I had been seeing “normal” doctors, and they just told me I had IBS. No one gave me a clear path: I was told to get acupuncture, see other doctors, go on a low-FODMAP diet, etc. I ended up doing a lot of research and “doctoring” myself. That might be giving myself too much credit, but it’s how I discovered Paleo and grain-free. I was forced to be really in touch with my body and how I was feeling. I kept a food journal, and discovered carbs were terrible for me. Literally, every time I even looked at a grain of rice I was done for. At this time, I had already gone gluten-free and dairy-free, but I found other grains still bothered me. At the end of last year I found a new doctor, and he’s been fantastic. He’s tested me for different infections, prescribed several antibiotics, and put me on the SCD diet for two months.
Did the doctors ever discover what was wrong with you?
I think it was textbook Leaky Gut, combined with stress. Literally name any digestive problem out there, and I had it. I wish I could say, “This was my diagnosis, this is what I did to heal, and that cured me,” but it’s not so straightforward. It felt like death by a thousand paper cuts. The thing that helped me recover was food – and the right food. I learned to manage my stress better and take control of the way I respect my body.
When you didn’t receive a proper diagnosis, were you worried it was all in your head?
Absolutely. I was terrified it was all in my head. I knew stress was a huge component, but I knew in my gut – no pun intended – that something was seriously wrong.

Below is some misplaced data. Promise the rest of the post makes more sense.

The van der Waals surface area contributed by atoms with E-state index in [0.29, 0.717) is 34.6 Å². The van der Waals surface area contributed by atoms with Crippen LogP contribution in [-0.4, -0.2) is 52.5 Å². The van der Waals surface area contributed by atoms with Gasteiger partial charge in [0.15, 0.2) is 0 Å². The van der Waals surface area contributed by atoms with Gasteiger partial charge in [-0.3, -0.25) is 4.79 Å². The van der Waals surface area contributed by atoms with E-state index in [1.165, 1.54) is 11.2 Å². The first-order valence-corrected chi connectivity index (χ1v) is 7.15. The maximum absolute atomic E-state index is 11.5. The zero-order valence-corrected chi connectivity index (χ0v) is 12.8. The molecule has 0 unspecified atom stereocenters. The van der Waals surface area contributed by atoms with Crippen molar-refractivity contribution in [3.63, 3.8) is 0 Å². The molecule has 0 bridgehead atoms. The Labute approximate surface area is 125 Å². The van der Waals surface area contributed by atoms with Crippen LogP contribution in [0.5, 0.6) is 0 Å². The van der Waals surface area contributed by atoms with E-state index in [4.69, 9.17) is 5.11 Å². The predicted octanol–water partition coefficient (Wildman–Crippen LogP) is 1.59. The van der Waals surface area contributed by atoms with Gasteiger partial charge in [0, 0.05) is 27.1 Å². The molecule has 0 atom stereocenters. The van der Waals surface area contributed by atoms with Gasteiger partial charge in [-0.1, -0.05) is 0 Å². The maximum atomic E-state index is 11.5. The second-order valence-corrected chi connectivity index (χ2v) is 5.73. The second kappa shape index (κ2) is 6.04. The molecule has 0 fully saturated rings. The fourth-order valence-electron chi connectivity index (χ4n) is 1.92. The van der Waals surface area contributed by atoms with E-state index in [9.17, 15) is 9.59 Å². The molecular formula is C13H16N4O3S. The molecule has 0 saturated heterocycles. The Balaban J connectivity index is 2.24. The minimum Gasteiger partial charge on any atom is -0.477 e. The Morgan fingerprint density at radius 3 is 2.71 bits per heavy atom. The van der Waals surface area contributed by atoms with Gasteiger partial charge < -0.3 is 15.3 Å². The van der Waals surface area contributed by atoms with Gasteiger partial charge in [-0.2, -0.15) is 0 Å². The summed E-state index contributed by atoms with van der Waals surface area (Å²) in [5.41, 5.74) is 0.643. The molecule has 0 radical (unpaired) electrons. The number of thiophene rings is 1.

The first positive diagnosis I received was for SIBO, a chronic condition almost guaranteed to come back if you don’t manage it. I was so frustrated, so sick, and so sick of being sick; that getting any test result pointing to something being wrong made it a great day. Even though it was a “crappy” diagnosis, it wasn’t this tsunami of god-knows-what running through my brain. All I could think was, “Thank god.” I knew it was going to be a long road, but at least I could do something about it.
The feeling of powerlessness, the feeling of, “Is my life over?” during this time has been so much worse than the symptoms. There were so many days where I thought, “I don’t know what’s wrong with me, but I’m broken, and I don’t know when I’ll get better.” For the longest time I didn’t know how I was going to get through my own wedding day, or if I would ever enjoy life again. I’m FINALLY going on my honeymoon on Monday. For the first time, I have hope I’ll get through it without feeling horrible. When my husband and I went to Chile, I was so sick and miserable I just wanted to curl up in a ball and go to bed. And I flew halfway around the world to feel like that.